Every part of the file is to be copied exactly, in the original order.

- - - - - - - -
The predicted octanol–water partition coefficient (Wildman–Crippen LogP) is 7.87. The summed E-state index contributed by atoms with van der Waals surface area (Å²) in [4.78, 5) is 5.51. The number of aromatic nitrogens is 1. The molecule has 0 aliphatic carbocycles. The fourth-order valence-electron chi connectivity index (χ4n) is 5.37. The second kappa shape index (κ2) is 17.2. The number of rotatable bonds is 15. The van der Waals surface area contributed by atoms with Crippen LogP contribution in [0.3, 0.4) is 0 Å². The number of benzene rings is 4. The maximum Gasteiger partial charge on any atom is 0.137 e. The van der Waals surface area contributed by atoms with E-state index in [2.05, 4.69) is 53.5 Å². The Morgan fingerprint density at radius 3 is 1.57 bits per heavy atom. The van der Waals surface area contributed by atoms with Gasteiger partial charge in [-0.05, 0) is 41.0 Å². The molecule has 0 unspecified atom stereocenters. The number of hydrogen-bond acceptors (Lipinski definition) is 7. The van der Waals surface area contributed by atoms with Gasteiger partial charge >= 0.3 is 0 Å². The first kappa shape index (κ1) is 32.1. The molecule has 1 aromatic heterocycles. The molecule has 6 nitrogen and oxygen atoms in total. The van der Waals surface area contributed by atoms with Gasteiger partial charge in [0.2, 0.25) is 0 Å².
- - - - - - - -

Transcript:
The predicted octanol–water partition coefficient (Wildman–Crippen LogP) is 7.87. The summed E-state index contributed by atoms with van der Waals surface area (Å²) in [4.78, 5) is 5.51. The number of aromatic nitrogens is 1. The molecule has 0 aliphatic carbocycles. The fourth-order valence-electron chi connectivity index (χ4n) is 5.37. The second kappa shape index (κ2) is 17.2. The number of rotatable bonds is 15. The van der Waals surface area contributed by atoms with Crippen LogP contribution in [0.3, 0.4) is 0 Å². The number of benzene rings is 4. The maximum Gasteiger partial charge on any atom is 0.137 e. The van der Waals surface area contributed by atoms with E-state index in [2.05, 4.69) is 53.5 Å². The Morgan fingerprint density at radius 3 is 1.57 bits per heavy atom. The van der Waals surface area contributed by atoms with Gasteiger partial charge in [-0.05, 0) is 41.0 Å². The molecule has 0 unspecified atom stereocenters. The number of hydrogen-bond acceptors (Lipinski definition) is 7. The van der Waals surface area contributed by atoms with Gasteiger partial charge >= 0.3 is 0 Å². The first kappa shape index (κ1) is 32.1. The molecule has 1 aromatic heterocycles. The molecule has 6 nitrogen and oxygen atoms in total. The van der Waals surface area contributed by atoms with Gasteiger partial charge in [0.2, 0.25) is 0 Å².